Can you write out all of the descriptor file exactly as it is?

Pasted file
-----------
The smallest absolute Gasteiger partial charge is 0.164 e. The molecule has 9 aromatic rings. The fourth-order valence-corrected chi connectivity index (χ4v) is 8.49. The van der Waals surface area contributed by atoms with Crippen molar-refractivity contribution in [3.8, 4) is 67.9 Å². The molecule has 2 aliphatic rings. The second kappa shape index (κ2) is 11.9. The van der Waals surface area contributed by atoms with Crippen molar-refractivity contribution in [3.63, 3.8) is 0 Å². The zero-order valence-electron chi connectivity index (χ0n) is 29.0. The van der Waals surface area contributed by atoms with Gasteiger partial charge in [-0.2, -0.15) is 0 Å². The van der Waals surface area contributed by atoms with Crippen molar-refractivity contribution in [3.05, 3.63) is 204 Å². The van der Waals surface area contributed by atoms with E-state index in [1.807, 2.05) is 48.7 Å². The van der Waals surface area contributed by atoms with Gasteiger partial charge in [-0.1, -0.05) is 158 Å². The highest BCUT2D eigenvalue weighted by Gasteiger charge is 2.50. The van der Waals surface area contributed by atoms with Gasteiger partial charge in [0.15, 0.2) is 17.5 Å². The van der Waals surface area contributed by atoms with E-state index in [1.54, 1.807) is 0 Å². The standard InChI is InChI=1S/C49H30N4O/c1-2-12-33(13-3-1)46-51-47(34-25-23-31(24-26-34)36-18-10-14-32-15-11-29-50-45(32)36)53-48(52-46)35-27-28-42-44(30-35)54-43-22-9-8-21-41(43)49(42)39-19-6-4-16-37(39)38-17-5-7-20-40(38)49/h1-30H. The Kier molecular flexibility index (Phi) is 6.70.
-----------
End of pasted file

The smallest absolute Gasteiger partial charge is 0.164 e. The molecule has 9 aromatic rings. The fourth-order valence-corrected chi connectivity index (χ4v) is 8.49. The van der Waals surface area contributed by atoms with Crippen molar-refractivity contribution in [3.8, 4) is 67.9 Å². The molecule has 2 aliphatic rings. The second kappa shape index (κ2) is 11.9. The van der Waals surface area contributed by atoms with Crippen molar-refractivity contribution in [3.63, 3.8) is 0 Å². The zero-order valence-electron chi connectivity index (χ0n) is 29.0. The van der Waals surface area contributed by atoms with Gasteiger partial charge in [-0.2, -0.15) is 0 Å². The van der Waals surface area contributed by atoms with Crippen molar-refractivity contribution in [3.05, 3.63) is 204 Å². The van der Waals surface area contributed by atoms with E-state index in [1.807, 2.05) is 48.7 Å². The van der Waals surface area contributed by atoms with Gasteiger partial charge in [-0.1, -0.05) is 158 Å². The highest BCUT2D eigenvalue weighted by Gasteiger charge is 2.50. The van der Waals surface area contributed by atoms with Gasteiger partial charge in [0.15, 0.2) is 17.5 Å². The van der Waals surface area contributed by atoms with E-state index in [1.54, 1.807) is 0 Å². The standard InChI is InChI=1S/C49H30N4O/c1-2-12-33(13-3-1)46-51-47(34-25-23-31(24-26-34)36-18-10-14-32-15-11-29-50-45(32)36)53-48(52-46)35-27-28-42-44(30-35)54-43-22-9-8-21-41(43)49(42)39-19-6-4-16-37(39)38-17-5-7-20-40(38)49/h1-30H. The Kier molecular flexibility index (Phi) is 6.70.